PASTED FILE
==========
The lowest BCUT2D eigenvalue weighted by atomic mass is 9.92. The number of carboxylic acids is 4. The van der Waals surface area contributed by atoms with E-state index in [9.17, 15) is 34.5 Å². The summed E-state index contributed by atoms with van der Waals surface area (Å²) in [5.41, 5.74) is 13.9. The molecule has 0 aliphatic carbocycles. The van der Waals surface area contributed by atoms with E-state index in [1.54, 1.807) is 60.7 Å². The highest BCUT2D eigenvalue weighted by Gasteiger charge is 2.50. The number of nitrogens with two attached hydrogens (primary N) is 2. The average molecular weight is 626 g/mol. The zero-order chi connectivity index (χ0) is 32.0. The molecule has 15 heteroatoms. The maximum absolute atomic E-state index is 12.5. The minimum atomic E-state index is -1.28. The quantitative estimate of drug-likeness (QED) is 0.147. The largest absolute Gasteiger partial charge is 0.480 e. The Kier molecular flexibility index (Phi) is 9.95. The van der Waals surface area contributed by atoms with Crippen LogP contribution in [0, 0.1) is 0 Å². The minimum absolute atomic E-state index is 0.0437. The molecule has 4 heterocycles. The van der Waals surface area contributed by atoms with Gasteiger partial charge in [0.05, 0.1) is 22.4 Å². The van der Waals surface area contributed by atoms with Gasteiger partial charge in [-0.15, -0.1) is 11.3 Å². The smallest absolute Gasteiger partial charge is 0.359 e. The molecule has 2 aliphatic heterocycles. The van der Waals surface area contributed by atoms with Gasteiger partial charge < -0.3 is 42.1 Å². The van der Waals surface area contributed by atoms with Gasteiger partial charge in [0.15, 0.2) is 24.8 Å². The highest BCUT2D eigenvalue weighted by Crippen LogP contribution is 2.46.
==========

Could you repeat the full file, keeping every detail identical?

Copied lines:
The lowest BCUT2D eigenvalue weighted by atomic mass is 9.92. The number of carboxylic acids is 4. The van der Waals surface area contributed by atoms with E-state index in [9.17, 15) is 34.5 Å². The summed E-state index contributed by atoms with van der Waals surface area (Å²) in [5.41, 5.74) is 13.9. The molecule has 0 aliphatic carbocycles. The van der Waals surface area contributed by atoms with E-state index in [1.54, 1.807) is 60.7 Å². The highest BCUT2D eigenvalue weighted by Gasteiger charge is 2.50. The number of nitrogens with two attached hydrogens (primary N) is 2. The average molecular weight is 626 g/mol. The zero-order chi connectivity index (χ0) is 32.0. The molecule has 15 heteroatoms. The maximum absolute atomic E-state index is 12.5. The minimum atomic E-state index is -1.28. The quantitative estimate of drug-likeness (QED) is 0.147. The largest absolute Gasteiger partial charge is 0.480 e. The Kier molecular flexibility index (Phi) is 9.95. The van der Waals surface area contributed by atoms with Crippen LogP contribution in [0, 0.1) is 0 Å². The minimum absolute atomic E-state index is 0.0437. The molecule has 4 heterocycles. The van der Waals surface area contributed by atoms with Gasteiger partial charge in [0.05, 0.1) is 22.4 Å². The van der Waals surface area contributed by atoms with Gasteiger partial charge in [-0.15, -0.1) is 11.3 Å². The smallest absolute Gasteiger partial charge is 0.359 e. The molecule has 2 aliphatic heterocycles. The van der Waals surface area contributed by atoms with Gasteiger partial charge < -0.3 is 42.1 Å². The van der Waals surface area contributed by atoms with Gasteiger partial charge in [0.15, 0.2) is 24.8 Å². The highest BCUT2D eigenvalue weighted by Crippen LogP contribution is 2.46.